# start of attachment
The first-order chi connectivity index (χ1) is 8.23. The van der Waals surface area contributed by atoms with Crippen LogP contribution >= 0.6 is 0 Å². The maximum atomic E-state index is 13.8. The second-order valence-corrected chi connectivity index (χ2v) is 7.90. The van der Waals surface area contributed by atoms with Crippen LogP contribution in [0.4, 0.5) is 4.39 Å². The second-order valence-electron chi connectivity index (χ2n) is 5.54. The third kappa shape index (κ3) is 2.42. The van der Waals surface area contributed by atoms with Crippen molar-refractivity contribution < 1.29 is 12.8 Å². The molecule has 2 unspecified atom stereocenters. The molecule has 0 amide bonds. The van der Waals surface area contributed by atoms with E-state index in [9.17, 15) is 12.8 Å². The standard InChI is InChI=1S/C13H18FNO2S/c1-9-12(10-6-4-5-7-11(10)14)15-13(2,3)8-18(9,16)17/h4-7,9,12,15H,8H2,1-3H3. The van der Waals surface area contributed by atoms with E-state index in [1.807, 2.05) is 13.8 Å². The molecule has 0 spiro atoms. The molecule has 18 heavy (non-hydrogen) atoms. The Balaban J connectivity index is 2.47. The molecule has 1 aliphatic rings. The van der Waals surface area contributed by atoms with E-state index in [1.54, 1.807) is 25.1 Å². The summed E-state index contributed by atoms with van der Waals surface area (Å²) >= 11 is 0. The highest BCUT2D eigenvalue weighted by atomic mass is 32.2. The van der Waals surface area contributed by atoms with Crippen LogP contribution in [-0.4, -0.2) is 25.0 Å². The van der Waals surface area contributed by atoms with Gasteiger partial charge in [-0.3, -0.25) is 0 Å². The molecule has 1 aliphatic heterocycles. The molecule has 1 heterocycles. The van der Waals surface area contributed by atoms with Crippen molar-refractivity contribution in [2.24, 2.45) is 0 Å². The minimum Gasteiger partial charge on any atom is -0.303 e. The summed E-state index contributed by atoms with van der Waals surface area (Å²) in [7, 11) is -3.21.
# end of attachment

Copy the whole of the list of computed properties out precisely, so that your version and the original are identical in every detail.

The first-order chi connectivity index (χ1) is 8.23. The van der Waals surface area contributed by atoms with Crippen LogP contribution >= 0.6 is 0 Å². The maximum atomic E-state index is 13.8. The second-order valence-corrected chi connectivity index (χ2v) is 7.90. The van der Waals surface area contributed by atoms with Crippen LogP contribution in [0.4, 0.5) is 4.39 Å². The second-order valence-electron chi connectivity index (χ2n) is 5.54. The third kappa shape index (κ3) is 2.42. The van der Waals surface area contributed by atoms with Crippen molar-refractivity contribution < 1.29 is 12.8 Å². The molecule has 2 unspecified atom stereocenters. The molecule has 0 amide bonds. The van der Waals surface area contributed by atoms with E-state index in [9.17, 15) is 12.8 Å². The standard InChI is InChI=1S/C13H18FNO2S/c1-9-12(10-6-4-5-7-11(10)14)15-13(2,3)8-18(9,16)17/h4-7,9,12,15H,8H2,1-3H3. The van der Waals surface area contributed by atoms with E-state index in [1.807, 2.05) is 13.8 Å². The molecule has 0 spiro atoms. The molecule has 18 heavy (non-hydrogen) atoms. The Balaban J connectivity index is 2.47. The molecule has 1 aliphatic rings. The van der Waals surface area contributed by atoms with E-state index in [1.54, 1.807) is 25.1 Å². The summed E-state index contributed by atoms with van der Waals surface area (Å²) >= 11 is 0. The highest BCUT2D eigenvalue weighted by atomic mass is 32.2. The van der Waals surface area contributed by atoms with Crippen LogP contribution in [-0.4, -0.2) is 25.0 Å². The van der Waals surface area contributed by atoms with Gasteiger partial charge in [-0.3, -0.25) is 0 Å². The molecule has 1 aliphatic heterocycles. The molecule has 1 heterocycles. The van der Waals surface area contributed by atoms with Crippen molar-refractivity contribution in [2.24, 2.45) is 0 Å². The minimum Gasteiger partial charge on any atom is -0.303 e. The summed E-state index contributed by atoms with van der Waals surface area (Å²) in [7, 11) is -3.21.